UPDATED SEPT. 30, 1:47 P.M. EDT
WASHINGTON — Starting immediately, chaplains can perform same-sex marriage and union ceremonies on U.S. military installations in locations where it doesn’t violate state or local laws, the Pentagon announced Friday.
The policy reversal follows on the heels of the repeal of the “don’t ask-don’t tell” law, Clifford Stanley, undersecretary of defense for personnel and readiness, wrote in a memo to the military department secretaries and service chiefs.
“A military chaplain may participate in or officiate any private ceremony, whether on or off a military installation, provided that the ceremony is not prohibited by applicable state and local law,” he wrote.
The Pentagon had previously taken the position that same-sex ceremonies could occur once DADT was repealed. But in May, the department reversed itself and promised to study the issue further after a coalition of conservative lawmakers charged that the decision would violate the federal Defense of Marriage Act. The 1996 law defines marriage as existing between a man and a woman.
The Missouri Republican lawmaker who led the drive against the new policy, Rep. Todd Akin, said in a statement his office emailed to Stars and Stripes that the Defense Department was caving in to the Obama administration’s liberal social agenda.
“The use of federal property or federal employees to perform gay marriage ceremonies is a clear contravention of the law,” said Akin, a member of the House Armed Services committee.
But groups representing gay servicemembers said chaplains should be able to follow their consciences regarding same-sex unions.
“There are many chaplains in the military who simply do not believe that gay and lesbian servicemembers are second-class citizens, and those chaplains should have the freedom to practice their religion as they see fit,” Alex Nicholson, executive director of Servicemembers United, said in a statement on the group’s website.
Although it’s a core duty of military chaplains is to provide religious support — and in certain cases perform religious services — for troops with different beliefs from their own, chaplains won’t have to perform gay marriages if they don’t want to, Stanley wrote.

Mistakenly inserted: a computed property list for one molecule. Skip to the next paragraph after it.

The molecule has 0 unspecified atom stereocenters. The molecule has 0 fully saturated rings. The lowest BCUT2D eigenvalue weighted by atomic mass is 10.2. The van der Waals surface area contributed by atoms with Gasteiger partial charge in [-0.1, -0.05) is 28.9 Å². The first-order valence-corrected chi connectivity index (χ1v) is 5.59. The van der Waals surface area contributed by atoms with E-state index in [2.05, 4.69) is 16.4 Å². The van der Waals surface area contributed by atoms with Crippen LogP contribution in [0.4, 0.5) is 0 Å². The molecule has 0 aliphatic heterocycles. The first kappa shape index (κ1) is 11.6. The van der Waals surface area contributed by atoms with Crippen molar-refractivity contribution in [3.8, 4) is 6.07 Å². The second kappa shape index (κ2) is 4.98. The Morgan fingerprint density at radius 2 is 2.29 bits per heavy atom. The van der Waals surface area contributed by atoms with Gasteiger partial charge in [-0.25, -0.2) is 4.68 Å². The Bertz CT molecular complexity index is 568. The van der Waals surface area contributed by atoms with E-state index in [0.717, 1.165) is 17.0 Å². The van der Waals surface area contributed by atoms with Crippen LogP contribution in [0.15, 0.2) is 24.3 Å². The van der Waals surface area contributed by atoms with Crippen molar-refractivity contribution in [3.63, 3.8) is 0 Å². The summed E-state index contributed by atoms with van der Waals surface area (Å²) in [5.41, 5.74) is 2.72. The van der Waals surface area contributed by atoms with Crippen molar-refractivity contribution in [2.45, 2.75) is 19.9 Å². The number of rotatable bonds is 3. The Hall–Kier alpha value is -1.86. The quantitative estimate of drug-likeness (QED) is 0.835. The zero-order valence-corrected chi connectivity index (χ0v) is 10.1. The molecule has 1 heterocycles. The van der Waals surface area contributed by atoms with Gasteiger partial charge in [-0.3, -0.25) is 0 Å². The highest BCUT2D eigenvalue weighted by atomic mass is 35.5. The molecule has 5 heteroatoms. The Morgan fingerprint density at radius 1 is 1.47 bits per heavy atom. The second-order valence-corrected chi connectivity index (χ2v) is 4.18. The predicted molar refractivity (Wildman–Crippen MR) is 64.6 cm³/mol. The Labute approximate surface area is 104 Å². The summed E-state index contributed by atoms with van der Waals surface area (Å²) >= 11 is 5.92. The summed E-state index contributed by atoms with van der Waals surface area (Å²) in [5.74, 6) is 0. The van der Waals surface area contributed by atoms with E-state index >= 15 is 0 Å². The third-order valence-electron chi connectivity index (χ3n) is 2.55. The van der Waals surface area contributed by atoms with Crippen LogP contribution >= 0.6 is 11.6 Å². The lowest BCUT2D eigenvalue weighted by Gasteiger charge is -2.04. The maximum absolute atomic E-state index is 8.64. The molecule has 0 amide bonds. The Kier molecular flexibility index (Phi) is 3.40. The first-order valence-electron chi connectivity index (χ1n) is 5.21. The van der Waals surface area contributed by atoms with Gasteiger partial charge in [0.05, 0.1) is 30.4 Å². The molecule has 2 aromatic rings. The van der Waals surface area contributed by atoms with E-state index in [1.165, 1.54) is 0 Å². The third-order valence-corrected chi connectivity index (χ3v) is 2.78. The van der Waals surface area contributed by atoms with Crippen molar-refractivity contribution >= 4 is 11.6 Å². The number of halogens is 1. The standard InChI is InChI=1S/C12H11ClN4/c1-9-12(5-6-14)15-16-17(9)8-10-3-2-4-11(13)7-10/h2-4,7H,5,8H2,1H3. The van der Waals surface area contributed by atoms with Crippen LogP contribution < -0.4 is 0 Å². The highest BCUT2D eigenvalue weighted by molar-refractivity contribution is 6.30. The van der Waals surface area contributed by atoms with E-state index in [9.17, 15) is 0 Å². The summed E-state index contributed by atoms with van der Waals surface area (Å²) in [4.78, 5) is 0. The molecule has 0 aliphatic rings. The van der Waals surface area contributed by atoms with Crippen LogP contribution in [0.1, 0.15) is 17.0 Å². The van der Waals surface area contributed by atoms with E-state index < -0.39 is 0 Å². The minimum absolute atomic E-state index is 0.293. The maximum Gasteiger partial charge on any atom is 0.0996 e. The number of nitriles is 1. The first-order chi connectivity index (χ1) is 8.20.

“[A] chaplain is not required to participate in or officiate a private ceremony if doing so would be in variance with the tenets of his or her religion or personal beliefs,” he wrote.
The head of a group set up to defend troops affected by the DADT law said the policy respects both personal freedom and religious belief.
“The guidance issued today strikes the right balance between respecting the faith traditions of chaplains and affording all service members the same rights under current law,” said Aubrey Sarvis, executive director of the Servicemembers Legal Defense Network.
But the head of a group that opposed allowing gays to serve openly lashed the Pentagon for the new policy.
"It is outrageous that only ten days after repeal of the law against homosexuality in the Armed Forces, the Defense Department is already pushing the military further down the slippery slope,” Tony Perkins, Family Research Council President, said in a statement. “The repeal law passed by the lame-duck Congress last year said nothing about authorizing same-sex 'weddings' on military bases or by military chaplains.”
Currently, a majority of states do not recognize same-sex marriages or civil unions.
But since the final repeal on Sept. 20 of the law that required gays in the military to hide their sexual orientation, gay troops have sought parity with straight married servicemembers in things like partner health benefits.
Stanley concluded the memo saying, “A military chaplain’s participation in a private ceremony does not constitute an endorsement of the ceremony by DOD.”